That makes complete sense. So the fair conclusion then is that all affected capacity is used by met, therefore we shouldn't really expect much of a growth in thermal exports at least for the next couple of years?

Baxter Phillips

That's our view currently, yes. We're focused on exporting margins.

Operator

Our next question is from the line of the Brett Levy with Jefferies & Company.

Brett Levy - Jefferies & Company

When you said that January was ahead of all of fourth quarter EBITDA, was the EBITDA as stated in the press release of $35 million and change? Or I don't know, traditionally, we add back things like severance and one-time mining problem cost or something like that. Is it the stated EBITDA that you're referencing? And then talk a little bit about if there was anything that made January unusual.

Eric Tolbert

Brett, this is Eric. And in general, it was the stated $35 million for the quarter essentially that we're looking at. We weren't trying to get too specific in what we were trying to say there. But just indicate that we were seeing some good results in January and more or less in line with what our plans are. And I don't know of anything specifically in terms on P&L side that stuck out in January that we want to comment on.

Baxter Phillips

I'll just say that when I said that, it came to my attention earlier in the month that we were already ahead of the fourth quarter. So without getting into the detail where we are for the month, I want to make a point that we are much better than we had in the prior quarter.

Brett Levy - Jefferies & Company

Can you talk a little bit about the Pocahontas 1.2 million tons per year of met coal? Sort of the timing of the 80 to 100, sort of where that's going to go and when? And then sort of when you'll hit what point, mid-year of what year that you'll hit 1.2 million tons of met coal for that particular project?

J. Adkins

This is Chris. And that'll depend a lot on the strategy and the path forward, post-merger, on what they foresee and how much capital that we want to put into accessing these reserves. You have the ability on the new Marianna plant to put one slope down and put two sections in or you have the ability to put two slopes down and have four sections in, feeding a plant that is via belt line. So it will depend on communication, again, after the merger here on how much capital they want to put in. We foresee that we could have the 1.2 million tons up by early 2013.

Baxter Phillips

While we're trying to stay away from talks about the merger, this morning, it was necessary for Chris to clarify that when talking about Marianna because if you paid attention to the joint conference call on Monday, Kevin clearly indicated the example using the Marianna plant where trucking Alpha production to that plant was one of the synergies. So that was the reason Chris needed to caveat that for you.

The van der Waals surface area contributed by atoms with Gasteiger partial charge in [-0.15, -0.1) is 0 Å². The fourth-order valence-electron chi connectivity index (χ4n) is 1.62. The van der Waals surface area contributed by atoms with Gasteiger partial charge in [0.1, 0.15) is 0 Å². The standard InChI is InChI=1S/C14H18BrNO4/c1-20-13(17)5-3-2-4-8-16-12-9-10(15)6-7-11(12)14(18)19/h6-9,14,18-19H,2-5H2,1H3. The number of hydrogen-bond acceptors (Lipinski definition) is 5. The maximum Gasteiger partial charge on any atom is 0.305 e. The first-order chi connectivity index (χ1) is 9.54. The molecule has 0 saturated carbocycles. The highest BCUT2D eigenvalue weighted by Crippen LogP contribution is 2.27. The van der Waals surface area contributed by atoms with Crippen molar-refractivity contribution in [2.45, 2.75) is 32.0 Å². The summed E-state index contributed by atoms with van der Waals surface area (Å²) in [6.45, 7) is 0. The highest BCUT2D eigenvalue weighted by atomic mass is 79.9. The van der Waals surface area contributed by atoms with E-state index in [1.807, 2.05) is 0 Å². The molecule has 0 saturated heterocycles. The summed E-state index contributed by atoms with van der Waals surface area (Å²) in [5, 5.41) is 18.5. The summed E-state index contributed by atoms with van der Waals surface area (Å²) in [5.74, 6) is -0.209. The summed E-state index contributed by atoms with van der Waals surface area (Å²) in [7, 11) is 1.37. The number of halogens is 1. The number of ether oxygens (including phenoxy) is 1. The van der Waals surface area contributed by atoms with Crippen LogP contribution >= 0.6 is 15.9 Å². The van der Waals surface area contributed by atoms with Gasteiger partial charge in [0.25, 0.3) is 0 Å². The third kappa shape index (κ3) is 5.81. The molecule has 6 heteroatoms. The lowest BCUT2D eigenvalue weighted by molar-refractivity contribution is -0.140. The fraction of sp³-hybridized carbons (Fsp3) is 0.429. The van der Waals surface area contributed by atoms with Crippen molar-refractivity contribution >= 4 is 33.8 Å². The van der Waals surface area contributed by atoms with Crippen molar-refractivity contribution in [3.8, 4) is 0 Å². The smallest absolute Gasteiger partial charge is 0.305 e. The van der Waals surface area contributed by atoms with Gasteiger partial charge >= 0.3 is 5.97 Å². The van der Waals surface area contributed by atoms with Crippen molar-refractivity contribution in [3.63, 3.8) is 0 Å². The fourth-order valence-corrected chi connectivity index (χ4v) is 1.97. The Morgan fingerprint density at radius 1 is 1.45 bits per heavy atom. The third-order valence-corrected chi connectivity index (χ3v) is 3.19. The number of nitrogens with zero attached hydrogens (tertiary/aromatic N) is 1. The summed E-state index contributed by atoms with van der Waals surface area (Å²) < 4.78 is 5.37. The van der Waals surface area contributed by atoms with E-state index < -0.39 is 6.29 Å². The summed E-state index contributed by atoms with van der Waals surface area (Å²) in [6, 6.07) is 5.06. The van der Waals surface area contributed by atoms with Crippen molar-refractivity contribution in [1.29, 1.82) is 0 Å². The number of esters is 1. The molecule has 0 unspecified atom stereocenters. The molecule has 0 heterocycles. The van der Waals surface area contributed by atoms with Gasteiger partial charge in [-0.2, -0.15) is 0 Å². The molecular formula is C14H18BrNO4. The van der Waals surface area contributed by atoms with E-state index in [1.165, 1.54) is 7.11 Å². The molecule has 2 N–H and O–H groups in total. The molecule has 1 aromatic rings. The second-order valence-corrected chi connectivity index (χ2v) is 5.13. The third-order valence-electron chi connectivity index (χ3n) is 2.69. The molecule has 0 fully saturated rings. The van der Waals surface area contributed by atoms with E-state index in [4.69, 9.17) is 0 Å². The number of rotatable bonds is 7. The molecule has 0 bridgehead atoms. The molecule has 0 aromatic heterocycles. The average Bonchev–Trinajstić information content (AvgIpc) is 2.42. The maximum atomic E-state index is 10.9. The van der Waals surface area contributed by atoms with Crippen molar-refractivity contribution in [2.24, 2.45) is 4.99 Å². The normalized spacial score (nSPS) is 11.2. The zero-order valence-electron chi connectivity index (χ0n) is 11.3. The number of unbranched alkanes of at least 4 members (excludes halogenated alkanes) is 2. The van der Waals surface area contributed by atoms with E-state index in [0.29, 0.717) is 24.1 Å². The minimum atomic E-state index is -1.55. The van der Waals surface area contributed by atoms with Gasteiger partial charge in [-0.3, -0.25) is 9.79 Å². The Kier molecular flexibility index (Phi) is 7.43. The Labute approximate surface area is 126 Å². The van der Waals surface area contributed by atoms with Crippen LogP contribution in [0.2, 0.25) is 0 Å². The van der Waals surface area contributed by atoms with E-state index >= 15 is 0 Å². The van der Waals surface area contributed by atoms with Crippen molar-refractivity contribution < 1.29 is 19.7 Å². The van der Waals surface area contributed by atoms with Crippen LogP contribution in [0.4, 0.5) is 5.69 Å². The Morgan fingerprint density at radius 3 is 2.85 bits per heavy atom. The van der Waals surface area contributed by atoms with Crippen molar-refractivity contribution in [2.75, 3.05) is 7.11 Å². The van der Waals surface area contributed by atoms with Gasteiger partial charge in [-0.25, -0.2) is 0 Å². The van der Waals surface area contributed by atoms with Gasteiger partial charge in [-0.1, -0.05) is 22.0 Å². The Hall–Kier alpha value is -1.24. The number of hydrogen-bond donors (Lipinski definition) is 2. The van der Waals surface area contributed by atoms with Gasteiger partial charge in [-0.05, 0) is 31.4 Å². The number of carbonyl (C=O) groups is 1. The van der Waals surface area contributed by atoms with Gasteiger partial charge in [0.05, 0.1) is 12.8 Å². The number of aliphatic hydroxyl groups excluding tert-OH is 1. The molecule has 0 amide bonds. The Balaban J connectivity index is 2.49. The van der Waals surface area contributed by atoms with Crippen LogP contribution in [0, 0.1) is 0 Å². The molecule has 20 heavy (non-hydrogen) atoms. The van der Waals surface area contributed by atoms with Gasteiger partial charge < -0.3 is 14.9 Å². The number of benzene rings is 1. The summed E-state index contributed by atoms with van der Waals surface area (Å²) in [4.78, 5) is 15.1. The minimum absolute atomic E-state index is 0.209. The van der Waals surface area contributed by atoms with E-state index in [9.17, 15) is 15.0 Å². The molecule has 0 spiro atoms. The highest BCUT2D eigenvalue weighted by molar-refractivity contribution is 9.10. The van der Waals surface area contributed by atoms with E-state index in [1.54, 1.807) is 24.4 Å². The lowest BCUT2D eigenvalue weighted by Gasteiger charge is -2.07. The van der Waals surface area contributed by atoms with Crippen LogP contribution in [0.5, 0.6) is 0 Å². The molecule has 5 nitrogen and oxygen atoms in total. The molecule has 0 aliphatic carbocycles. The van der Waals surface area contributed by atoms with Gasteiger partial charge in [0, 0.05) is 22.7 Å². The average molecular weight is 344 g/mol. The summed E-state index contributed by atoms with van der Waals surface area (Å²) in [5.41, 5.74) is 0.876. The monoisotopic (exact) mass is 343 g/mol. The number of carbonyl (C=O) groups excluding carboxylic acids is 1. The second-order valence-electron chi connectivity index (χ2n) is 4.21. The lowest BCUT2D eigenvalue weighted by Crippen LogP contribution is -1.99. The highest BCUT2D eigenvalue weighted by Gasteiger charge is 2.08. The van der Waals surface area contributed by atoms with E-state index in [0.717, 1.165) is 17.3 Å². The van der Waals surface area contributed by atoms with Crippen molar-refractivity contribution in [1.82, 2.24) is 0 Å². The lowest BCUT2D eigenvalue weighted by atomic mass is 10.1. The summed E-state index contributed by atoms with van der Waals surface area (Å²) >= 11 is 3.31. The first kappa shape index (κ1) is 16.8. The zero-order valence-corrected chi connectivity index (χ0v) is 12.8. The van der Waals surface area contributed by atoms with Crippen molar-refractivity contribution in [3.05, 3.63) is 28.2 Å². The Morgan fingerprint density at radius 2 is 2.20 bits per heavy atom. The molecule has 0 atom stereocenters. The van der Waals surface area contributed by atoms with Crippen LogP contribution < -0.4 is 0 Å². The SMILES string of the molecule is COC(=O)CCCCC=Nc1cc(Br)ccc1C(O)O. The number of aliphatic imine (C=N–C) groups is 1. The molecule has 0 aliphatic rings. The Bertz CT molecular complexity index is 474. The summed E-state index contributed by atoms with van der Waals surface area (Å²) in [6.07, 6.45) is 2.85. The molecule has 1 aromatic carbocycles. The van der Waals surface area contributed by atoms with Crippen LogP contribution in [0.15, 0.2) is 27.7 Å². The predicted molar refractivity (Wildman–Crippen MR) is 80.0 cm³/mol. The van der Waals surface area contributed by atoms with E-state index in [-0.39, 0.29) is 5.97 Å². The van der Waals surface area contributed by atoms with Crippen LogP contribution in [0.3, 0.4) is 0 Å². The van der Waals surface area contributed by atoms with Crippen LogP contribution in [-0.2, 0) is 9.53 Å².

Brett Levy - Jefferies & Company

What's the capacity of Marianna?

Baxter Phillips

It's a 700 ton per hour plant.

Brett Levy - Jefferies & Company

19 million tons per year?

J. Adkins

About 3.5 million tons a year. But one of these face up to sitting about 1,000 feet away from their Kepler plant. So they can go there as well.

Operator

Our next question is from Mark Levin of BB&T.

Mark Levin - BB&T Capital Markets

Just on the production bridge, I think you alluded to it a second ago. But going from roughly 37 million tons to 43 million tons to 47 million tons, maybe you can kind of break it out where all that comes from. And then same on the met coal side. And then my final question is on 2012, can you guys maybe provide a breakdown in terms of utility v [ph] met, in terms of what you committed and the prices as well?

Eric Tolbert

This is Eric. I'll start out with the bridge and the produced tons and turn it over to Mark on your met coal question there. If you assume that our tonnage go to the midpoint of the range that we placed out there at 45 and basically assume it's about an 8 million ton increase over 2010 production, about half of that is going to come off of our deep mine by an increase in the number of shifts that we have in our plan, some small increases in our clean tons per foot and feet per shift assumptions but not necessarily significant considering what we ended up the year on our productivity in 2010. The rest is spread out over a combination...

Operator

[Operator Instructions] Thank you for standing by, ladies and gentlemen. Our board apologizes for the technical difficulties. And if you would like to follow-up with Mr. Hendriksen and the board, they can arrange for discussions with management on individual basis. Once again, thank you for participating in today's conference. And we do apologize for the technical difficulties. You may follow up with Mr. Roger Hendriksen and arrange for discussion with management on an individual basis. Thank you, everyone, and have a good day.